The Bund only accepted as members Americans of German descent. In 1936, the Friends of New Germany morphed into the German American Bund in Buffalo, New York. The group’s leader or Bundesführer was Fritz Julius Kuhn, a German immigrant and Nazi Party member, who received US citizenship in 1934. The general belief is that Kuhn was one of many Nazi members dispatched abroad in the 1930s by the nascent German Nazi Party to act as Nazi “eyes and ears” in the United States, Canada, and other countries. These recent immigrants, who would become Bund leaders across America, were later involved in espionage for the German Gestapo and military intelligence Abwehr before and during World War II.

The Bund established its national headquarters at 178 East 85th Street in the heavily German neighborhood of Yorkville in Manhattan. It mirrored the Hitler Youth in Germany by establishing several Nazi youth camps, most notably Camp Nordland, Camp Will and Might, Camp Bergwald in New Jersey, Camp Siegfried in Sussex County on Long Island in New York, and Camp Highland in upstate New York, outside of the town of Windham.

The height of the Bund’s activities was a February 20, 1939 rally at New York City’s Madison Square Garden. It drew some 20,000 Bund members and Nazi supporters. One German American who did not hide his far-right views was Fred Trump, Sr., the father of Donald Trump. On May 31, 1927, Fred Trump was arrested by police while participating in a Ku Klux Klan march in his home borough of Queens in New York. The elder Trump was publicly known to be a racist and he refused to rent his apartments in Queens and Brooklyn to African Americans. In 1927, there were few organizations for far-right extremists like Fred Trump to join. One was the KKK, which had its roots in the post-Civil War Reconstruction South. Another was Italian leader Benito Mussolini’s overseas “Fascisti,” which was primarily composed of Italian immigrants to the United States. By the early 1930s, far-right wingers in the American North were fast to embrace the Nazis and Kuhn’s Bund was able and ready to answer the call and begin recruiting to its ranks. Fred Trump’s FBI file – which includes the 1927 arrest at the KKK march – appears to be missing his pre-war and immediate post-war year activities. The file does not resume until the 1960s, when the FBI began monitoring the elder Trump’s association with Mafia syndicates in New York.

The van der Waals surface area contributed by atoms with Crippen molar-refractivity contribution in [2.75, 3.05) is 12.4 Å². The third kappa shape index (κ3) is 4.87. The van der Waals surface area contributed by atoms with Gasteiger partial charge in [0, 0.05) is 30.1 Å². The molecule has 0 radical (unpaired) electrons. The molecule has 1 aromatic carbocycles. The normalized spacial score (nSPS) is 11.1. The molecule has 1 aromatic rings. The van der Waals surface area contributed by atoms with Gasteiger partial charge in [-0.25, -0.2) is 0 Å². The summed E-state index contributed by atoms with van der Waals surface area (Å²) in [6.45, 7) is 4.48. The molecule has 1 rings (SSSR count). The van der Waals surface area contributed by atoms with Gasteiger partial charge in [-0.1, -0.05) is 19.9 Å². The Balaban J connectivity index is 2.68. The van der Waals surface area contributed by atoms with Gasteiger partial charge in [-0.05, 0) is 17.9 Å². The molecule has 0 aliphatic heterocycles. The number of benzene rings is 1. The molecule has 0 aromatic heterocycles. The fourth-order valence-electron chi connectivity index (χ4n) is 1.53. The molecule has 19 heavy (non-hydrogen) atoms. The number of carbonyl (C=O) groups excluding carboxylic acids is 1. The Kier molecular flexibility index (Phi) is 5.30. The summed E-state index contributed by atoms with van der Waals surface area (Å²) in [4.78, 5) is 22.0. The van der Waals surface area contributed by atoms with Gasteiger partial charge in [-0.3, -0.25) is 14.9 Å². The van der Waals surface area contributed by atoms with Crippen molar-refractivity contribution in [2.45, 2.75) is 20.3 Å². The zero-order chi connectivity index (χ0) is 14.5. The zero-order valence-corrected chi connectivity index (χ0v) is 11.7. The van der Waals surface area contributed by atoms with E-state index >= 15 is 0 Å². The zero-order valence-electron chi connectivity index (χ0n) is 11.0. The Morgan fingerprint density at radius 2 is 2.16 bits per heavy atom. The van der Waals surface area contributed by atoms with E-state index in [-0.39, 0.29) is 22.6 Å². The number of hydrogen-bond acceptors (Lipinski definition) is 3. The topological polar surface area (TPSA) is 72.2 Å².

It is known that “Old Man Trump,” the appellation given him by folk singer Woody Guthrie in a 1950 song by the same title, continued his racist ways after the war. Guthrie, who had the misfortune of renting a unit in the Trump-owned Beach Haven Apartments in Brooklyn, penned the following lyric: “Beach Haven is Trump’s Tower. Where no black folks come to roam. No, no, Old Man Trump! Old Beach Haven ain’t my home!” It is also interesting that after the war, Trump insisted that he was of Swedish descent. In fact, Old Man Trump’s father, Frederick Trump, was an immigrant from Kallstadt, Bavaria. It was famed aviator Charles Lindbergh, a Nazi sympathizer, who stressed his Swedish descent to defend against charges that he was a supporter of Hitler. However, in both cases – Old Man Trump and Lindbergh – there was no question of their sympathies to the racial policies of Hitler and the “New Germany.”

Old Man Trump’s home and businesses sat in the midst of Bund activities and businesses that supported the Bund. One of the most popular newspapers among the German American community in New York and New Jersey was the Bund’s “The Free American and Deutscher Weckruf,” published from 1935 to 1941 in both English and German.